Wednesday, February 21, 2018

XTI's TriFan 600 Adds First Indian Order to Backlog

 - February 20, 2018, 12:22 PM
The hybrid-electric XTI TriFan 600 is designed to be able to fly like an airplane but land and take off like a helicopter. It is slated to enter service in late 2022/early 2023. (Photo: XTI Aircraft)

Denver-based XTI Aircraft received the first order from an Indian customer for its hybrid-electric vertical takeoff and landing (VTOL) aircraft, the TriFan 600. Arvind Lal, chairman and managing director of Dr. Lal’s Path Labs, placed the milestone order for the $6.5 million TriFan 600, which is expected to enter service in late 2022/early 2023.
Dr. Lal’s Path Labs has more than 170 pathology laboratories and 1,600 collection centers across India. “We have plans to run these VTOL/STOL aircraft that suit our needs for picking up samples in underserved remote areas, which will help in speeding up results for our patients.” Lal also runs an alternative therapy resort in the Himalayan foothills that has no airstrip and, since the road journey can take more than eight hours, this transport will “get all our healed patients feeling fresh on their return home.” He expects to be one of the first customers to receive the aircraft about five years from now.
Meanwhile, XTI is laying plans for certification. A flight-test program with the U.S. FAA “will take four years, with production in 2022,” XTI vice president of global business development Saleem Zaheer told AIN at a recent aviation summit in Mumbai. “India generally accepts airplanes that have been certified under FAA or EASA regulations. FAA certification will occur under the existing ‘powered lift’ category, which might be something new for India.”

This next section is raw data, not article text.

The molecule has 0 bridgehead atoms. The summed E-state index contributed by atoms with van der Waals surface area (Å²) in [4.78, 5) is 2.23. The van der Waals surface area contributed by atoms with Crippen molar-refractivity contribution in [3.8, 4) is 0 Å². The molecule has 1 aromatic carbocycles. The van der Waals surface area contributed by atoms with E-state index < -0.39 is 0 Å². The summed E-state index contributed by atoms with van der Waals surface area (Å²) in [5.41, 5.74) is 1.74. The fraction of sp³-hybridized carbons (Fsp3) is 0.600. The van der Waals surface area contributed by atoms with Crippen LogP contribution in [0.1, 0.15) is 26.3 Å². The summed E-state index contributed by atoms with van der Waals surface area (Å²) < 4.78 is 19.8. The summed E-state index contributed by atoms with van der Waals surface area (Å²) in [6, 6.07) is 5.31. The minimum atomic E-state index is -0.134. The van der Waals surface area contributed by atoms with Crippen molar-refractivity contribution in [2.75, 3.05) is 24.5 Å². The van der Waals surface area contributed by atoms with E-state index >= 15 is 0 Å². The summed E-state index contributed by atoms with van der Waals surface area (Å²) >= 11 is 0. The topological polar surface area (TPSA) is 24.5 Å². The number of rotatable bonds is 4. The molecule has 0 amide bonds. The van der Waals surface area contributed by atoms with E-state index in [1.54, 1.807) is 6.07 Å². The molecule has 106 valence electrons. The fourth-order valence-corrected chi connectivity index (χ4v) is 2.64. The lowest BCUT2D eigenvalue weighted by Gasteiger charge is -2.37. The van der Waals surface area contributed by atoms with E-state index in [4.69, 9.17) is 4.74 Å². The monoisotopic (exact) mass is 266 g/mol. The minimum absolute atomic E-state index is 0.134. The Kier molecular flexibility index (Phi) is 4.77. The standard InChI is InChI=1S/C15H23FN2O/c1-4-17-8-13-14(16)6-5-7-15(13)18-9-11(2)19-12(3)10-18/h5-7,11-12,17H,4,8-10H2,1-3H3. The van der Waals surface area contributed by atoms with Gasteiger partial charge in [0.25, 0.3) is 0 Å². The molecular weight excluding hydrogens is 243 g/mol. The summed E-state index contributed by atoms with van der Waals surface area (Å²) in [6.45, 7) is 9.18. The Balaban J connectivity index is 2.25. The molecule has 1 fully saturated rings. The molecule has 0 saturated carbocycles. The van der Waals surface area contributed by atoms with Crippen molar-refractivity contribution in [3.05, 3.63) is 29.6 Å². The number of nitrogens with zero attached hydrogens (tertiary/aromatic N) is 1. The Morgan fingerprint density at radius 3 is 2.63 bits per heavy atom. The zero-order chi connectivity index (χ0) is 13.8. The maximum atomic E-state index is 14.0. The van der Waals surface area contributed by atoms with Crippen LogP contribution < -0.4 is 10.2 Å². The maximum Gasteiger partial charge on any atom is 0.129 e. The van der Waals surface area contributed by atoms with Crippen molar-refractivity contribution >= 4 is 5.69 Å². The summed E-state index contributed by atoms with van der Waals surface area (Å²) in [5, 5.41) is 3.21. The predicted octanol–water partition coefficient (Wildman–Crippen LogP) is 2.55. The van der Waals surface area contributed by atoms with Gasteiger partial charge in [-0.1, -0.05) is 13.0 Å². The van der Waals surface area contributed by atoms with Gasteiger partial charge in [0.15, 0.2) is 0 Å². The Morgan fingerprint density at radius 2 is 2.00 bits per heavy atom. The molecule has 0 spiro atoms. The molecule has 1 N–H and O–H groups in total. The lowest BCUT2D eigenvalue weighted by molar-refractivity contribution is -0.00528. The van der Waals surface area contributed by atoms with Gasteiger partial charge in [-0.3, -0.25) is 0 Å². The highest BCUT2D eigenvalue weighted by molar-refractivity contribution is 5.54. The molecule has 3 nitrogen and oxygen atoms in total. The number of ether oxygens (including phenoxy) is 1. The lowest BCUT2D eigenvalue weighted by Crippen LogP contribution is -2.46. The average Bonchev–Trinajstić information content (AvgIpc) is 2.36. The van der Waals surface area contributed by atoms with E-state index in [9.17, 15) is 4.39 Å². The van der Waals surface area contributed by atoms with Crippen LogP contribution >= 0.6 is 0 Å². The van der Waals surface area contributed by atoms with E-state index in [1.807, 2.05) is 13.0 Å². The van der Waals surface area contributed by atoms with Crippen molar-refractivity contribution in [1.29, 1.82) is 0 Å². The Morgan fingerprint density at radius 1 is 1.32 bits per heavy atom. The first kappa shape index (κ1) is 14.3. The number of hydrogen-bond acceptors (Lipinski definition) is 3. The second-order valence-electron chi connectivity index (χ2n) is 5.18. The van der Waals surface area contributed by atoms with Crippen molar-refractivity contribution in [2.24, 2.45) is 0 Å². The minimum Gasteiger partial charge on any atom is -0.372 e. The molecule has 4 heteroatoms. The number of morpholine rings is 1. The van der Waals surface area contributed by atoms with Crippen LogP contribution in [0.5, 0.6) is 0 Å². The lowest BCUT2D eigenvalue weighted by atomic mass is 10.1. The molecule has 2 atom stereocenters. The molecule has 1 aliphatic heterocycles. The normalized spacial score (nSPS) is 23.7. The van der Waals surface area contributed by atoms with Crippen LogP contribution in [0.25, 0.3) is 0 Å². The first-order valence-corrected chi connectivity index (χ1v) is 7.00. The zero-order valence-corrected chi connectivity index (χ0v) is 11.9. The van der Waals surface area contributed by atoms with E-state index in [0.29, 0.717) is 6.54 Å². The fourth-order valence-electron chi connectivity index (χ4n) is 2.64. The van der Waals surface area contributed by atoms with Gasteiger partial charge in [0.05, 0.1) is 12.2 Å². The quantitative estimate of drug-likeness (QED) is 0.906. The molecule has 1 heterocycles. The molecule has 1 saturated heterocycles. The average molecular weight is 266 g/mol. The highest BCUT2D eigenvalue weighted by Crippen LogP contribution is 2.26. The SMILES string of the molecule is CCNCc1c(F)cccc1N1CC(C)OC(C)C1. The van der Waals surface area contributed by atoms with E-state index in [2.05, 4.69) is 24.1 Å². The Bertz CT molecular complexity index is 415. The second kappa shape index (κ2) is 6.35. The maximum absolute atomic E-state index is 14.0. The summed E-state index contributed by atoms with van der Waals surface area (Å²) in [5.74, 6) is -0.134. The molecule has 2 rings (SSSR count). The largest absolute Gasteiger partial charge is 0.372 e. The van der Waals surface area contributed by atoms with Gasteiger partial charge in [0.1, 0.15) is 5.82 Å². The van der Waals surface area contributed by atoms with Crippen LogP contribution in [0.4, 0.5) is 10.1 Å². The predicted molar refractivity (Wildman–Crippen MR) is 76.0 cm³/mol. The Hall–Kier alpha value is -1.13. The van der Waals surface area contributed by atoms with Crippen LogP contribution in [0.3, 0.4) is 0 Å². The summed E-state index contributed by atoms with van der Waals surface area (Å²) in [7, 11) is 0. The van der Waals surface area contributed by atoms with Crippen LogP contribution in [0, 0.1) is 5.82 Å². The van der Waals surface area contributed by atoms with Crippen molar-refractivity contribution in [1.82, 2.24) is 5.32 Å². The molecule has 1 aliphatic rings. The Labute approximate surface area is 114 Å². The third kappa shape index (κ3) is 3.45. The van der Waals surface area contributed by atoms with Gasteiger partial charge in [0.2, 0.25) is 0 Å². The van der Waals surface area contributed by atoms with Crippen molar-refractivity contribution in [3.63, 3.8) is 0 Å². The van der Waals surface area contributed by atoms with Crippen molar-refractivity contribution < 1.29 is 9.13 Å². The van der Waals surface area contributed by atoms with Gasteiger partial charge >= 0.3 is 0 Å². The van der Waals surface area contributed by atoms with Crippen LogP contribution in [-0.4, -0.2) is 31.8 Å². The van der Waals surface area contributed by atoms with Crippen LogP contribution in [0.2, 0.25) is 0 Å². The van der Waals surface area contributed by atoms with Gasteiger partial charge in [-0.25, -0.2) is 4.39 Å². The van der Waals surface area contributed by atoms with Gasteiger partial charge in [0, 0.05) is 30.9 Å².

With the initial configuration and engineering analysis complete, XTI is assembling the first 60-percent-scale prototype to fly by September. “The program is on schedule,” Zaheer said. “In the second phase of development, we plan to build a 12-seater, which will be suitable for India’s regional connectivity scheme since no airports would need to be built by the government—only a helipad and basic infrastructure. This can cost-effectively connect any part of the country.”
Of the more than 60 orders placed for the TriFan 600 to date, about 30 are from customers in the Middle East and Asia, the company said. The TriFan 600, which is designed to be able to carry one pilot and five passengers, would take off and land like a helicopter but cruise at 29,000 feet at 300 knots as fixed-wing aircraft. Range is expected to be 664 nm/1,230 km, and XTI estimates direct operating costs of just $350 per hour.

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